We think that meeting 100% of a community's needs is too difficult for a first generation factory. Therefore the initial goal is set at meeting 85% of their food, housing, and utility needs, with community members filling the difference with outside work and outside supplies. Because of self-production and automation, the bulk of community needs would be met with less work and less cost than conventional alternatives, giving a reason for people to participate.
Conceptual Design - We are performing an Initial Study as part of that process. The study is incomplete, but you can refer to it if you want to see all the current work. The study treats the factory and the community it supports as an interrelated system with input and output flows between them and with the outside world. It then uses the basic engineering principle that matter and energy are conserved, in other words they do not appear or vanish from nothing. Thus all resource flows of whatever type that enter and leave the system, or move between it's parts, must be accounted for in a complete design. This includes raw materials, recycled items, and final waste outputs. A design goal for sustainability is to use up more waste in the form of trash and scrap inputs from outside sources than we create, and to leave the land in better condition than it started. We don't know yet if that goal can be reached. By explicitly considering all the resource flows we will at least know where we stand relative to that goal, and what items need improving to reach it.
Development - Assuming we reach a good result, the initial study would be followed by more detailed design, technology development, and hardware demonstrations. Computer design, simulation, and software development is much cheaper, aside from the human time involved, than building hardware. So we will try to do as much of the early work as possible electronically. As it becomes necessary to prove a new component technology, or an element design is sufficiently complete, we will transition to hardware mode. As more of the elements are finished, our intent would be to build a working location with a complete factory and resident community to demonstrate the whole system works. The completed elements and machines of a partial factory can be used to make items for the project members or for outside sale. Thus it can be useful and productive as soon as one part is working.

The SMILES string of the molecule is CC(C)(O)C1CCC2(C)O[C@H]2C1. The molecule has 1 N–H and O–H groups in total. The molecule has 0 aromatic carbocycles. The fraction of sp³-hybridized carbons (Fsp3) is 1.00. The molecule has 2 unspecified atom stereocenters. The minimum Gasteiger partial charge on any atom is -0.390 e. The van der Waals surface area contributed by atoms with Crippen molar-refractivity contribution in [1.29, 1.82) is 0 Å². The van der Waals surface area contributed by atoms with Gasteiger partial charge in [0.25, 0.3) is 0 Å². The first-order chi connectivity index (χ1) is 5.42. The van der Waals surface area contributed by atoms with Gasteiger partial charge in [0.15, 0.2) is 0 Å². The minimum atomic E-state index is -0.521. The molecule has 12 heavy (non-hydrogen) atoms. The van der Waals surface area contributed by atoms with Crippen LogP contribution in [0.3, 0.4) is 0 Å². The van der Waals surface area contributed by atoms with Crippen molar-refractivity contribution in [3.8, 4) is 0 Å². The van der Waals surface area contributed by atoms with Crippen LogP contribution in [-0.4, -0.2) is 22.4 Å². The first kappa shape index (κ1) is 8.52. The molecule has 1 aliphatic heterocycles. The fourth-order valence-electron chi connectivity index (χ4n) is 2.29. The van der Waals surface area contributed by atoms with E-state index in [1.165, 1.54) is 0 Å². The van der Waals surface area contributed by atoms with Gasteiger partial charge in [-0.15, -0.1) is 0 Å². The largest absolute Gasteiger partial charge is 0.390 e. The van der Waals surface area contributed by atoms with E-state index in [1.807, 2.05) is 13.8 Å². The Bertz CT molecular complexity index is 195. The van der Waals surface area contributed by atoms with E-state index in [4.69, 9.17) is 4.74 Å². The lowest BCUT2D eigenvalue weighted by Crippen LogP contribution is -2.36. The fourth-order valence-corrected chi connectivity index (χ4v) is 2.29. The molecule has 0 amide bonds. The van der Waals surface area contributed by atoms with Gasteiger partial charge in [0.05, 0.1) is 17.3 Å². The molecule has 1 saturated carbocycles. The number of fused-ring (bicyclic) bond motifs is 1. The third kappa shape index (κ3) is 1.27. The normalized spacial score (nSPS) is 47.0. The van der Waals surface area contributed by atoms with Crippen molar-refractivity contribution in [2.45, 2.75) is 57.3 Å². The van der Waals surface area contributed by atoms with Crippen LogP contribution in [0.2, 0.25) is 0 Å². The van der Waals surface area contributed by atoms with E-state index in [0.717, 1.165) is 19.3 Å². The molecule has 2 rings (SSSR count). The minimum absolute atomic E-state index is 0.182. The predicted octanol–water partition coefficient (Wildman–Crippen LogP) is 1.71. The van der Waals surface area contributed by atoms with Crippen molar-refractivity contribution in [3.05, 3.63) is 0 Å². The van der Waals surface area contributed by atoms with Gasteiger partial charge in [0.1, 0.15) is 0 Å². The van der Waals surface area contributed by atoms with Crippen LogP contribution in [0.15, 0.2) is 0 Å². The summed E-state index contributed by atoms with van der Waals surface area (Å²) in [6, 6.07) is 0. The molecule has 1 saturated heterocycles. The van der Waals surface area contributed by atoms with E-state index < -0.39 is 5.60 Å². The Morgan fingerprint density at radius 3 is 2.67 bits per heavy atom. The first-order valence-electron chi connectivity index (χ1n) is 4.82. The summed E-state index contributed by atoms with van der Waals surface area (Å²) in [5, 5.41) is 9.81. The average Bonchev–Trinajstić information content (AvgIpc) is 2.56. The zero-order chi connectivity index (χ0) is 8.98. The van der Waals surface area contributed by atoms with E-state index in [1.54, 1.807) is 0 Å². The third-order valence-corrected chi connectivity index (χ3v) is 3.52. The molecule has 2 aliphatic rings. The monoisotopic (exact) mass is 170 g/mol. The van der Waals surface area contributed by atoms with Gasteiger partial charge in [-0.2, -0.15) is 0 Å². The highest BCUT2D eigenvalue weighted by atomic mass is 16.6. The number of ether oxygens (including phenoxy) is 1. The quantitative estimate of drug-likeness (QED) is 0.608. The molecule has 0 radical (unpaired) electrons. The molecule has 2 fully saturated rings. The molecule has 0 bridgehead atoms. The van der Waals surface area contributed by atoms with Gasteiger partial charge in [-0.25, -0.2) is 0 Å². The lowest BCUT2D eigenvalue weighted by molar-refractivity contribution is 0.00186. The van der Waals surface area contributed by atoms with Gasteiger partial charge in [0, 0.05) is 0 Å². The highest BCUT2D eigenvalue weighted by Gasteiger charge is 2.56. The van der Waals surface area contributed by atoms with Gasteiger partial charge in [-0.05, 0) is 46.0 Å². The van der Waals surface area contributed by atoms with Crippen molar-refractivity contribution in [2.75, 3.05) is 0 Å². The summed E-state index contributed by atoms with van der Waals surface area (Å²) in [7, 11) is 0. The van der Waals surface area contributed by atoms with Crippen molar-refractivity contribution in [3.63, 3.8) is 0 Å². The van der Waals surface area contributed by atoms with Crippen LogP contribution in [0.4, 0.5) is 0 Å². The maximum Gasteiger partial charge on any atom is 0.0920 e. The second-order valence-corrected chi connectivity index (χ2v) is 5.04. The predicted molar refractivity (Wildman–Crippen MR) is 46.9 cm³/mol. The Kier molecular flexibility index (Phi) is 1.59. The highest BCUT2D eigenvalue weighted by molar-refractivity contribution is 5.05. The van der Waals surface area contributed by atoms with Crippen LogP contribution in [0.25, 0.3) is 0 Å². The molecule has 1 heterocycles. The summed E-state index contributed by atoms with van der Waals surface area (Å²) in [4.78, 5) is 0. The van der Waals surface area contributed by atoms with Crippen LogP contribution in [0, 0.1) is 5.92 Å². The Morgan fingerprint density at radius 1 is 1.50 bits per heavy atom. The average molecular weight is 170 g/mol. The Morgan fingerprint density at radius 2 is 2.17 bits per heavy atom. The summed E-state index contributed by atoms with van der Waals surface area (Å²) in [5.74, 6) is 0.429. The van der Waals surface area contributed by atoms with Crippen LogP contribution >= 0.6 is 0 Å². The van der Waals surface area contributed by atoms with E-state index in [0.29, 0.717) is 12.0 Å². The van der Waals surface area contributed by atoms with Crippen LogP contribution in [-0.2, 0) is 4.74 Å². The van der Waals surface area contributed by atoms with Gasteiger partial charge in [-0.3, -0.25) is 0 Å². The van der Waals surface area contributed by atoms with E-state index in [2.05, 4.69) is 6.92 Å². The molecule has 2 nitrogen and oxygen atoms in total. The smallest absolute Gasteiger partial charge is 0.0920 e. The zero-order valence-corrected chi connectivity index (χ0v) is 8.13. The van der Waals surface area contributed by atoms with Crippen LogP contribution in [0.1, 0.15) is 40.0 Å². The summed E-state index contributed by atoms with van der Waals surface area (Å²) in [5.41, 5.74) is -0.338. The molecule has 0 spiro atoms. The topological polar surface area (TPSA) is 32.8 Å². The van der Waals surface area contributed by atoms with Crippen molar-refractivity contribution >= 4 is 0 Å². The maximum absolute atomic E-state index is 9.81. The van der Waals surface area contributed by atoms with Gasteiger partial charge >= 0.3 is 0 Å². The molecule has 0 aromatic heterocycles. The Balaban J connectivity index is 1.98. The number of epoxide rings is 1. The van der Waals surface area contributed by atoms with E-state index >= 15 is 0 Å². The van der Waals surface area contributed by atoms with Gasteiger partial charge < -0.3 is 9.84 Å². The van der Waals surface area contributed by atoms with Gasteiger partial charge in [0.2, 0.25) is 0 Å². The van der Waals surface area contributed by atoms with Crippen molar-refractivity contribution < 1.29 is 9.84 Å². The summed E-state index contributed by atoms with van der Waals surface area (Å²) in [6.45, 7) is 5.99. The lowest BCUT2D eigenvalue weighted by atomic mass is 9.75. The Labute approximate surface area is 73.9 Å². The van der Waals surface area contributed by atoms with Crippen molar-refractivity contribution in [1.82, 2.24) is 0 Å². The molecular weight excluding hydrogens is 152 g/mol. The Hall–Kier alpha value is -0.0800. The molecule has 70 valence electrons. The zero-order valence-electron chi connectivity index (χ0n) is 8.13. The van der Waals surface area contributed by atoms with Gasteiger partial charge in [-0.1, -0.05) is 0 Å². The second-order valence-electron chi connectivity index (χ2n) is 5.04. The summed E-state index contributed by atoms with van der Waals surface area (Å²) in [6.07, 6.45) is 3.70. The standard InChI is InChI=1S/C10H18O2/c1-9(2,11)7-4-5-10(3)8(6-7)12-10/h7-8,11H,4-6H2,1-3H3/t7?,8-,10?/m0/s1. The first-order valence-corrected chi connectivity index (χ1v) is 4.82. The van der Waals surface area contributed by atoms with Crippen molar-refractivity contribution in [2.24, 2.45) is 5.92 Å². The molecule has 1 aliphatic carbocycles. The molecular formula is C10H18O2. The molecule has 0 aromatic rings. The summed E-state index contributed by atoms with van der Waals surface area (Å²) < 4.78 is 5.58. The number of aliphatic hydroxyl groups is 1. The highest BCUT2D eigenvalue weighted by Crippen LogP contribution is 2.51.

Later Phases - Once a complete location is built, other people at other locations can then use outputs from this factory to make copies. They could also use the designs we develop to build their own versions from scratch, with adaption to local circumstances. After the first generation factory is demonstrated, we would continue to improve the technology and performance. The directions for improvement include higher percentages of self-production and automation, simplifying and optimizing the starter set, and adapting the seed concept to more difficult locations. These include less developed areas, harsh climates, and environments that lack particular resources. The most difficult locations would be beyond the Earth. An Earth factory could be adapted to build space hardware, which could be used to launch and set up a specially designed seed factory at some location in space. This would be operated remotely until enough human needs could be supported for residents to arrive. This would be an advanced application of the seed technology and require a lot of development. The first generation we are starting with is only designed to meet ordinary needs for people on Earth.
Current Design Summary
In order to grow into a larger and more diverse industrial capacity, the factory needs to extract and process raw materials, supply energy to operate, fabricate mechanical and electrical parts, and assemble them into new production elements. Beyond internal growth, it must also be able to provide maintenance for itself and useful products that people want.
Approximately 300 different production processes exist, but not all are required in the seed. We have identified eight basic production elements which we think are flexible enough to serve as a starter set. This may change as the design evolves. They are:
- (1) Modular Robotic Vehicle and Attachments - which provide physical transport and manipulation. The robotic arms and attachments can operate separately as stationary factory items, or attached to a vehicle. The robotic vehicle core can also operate without attachments for simple transport, or with any of a variety of devices like farm and construction equipment use.
- (2) Solar Furnace Facility - which provides electric power and high temperature process heating. Concentrated sunlight is a high quality energy source. Different target devices placed at the focus allow using the energy for different purposes like power generation, cement and brick making, and metals casting. A thermal storage bed stores excess energy for times when direct sun is not available.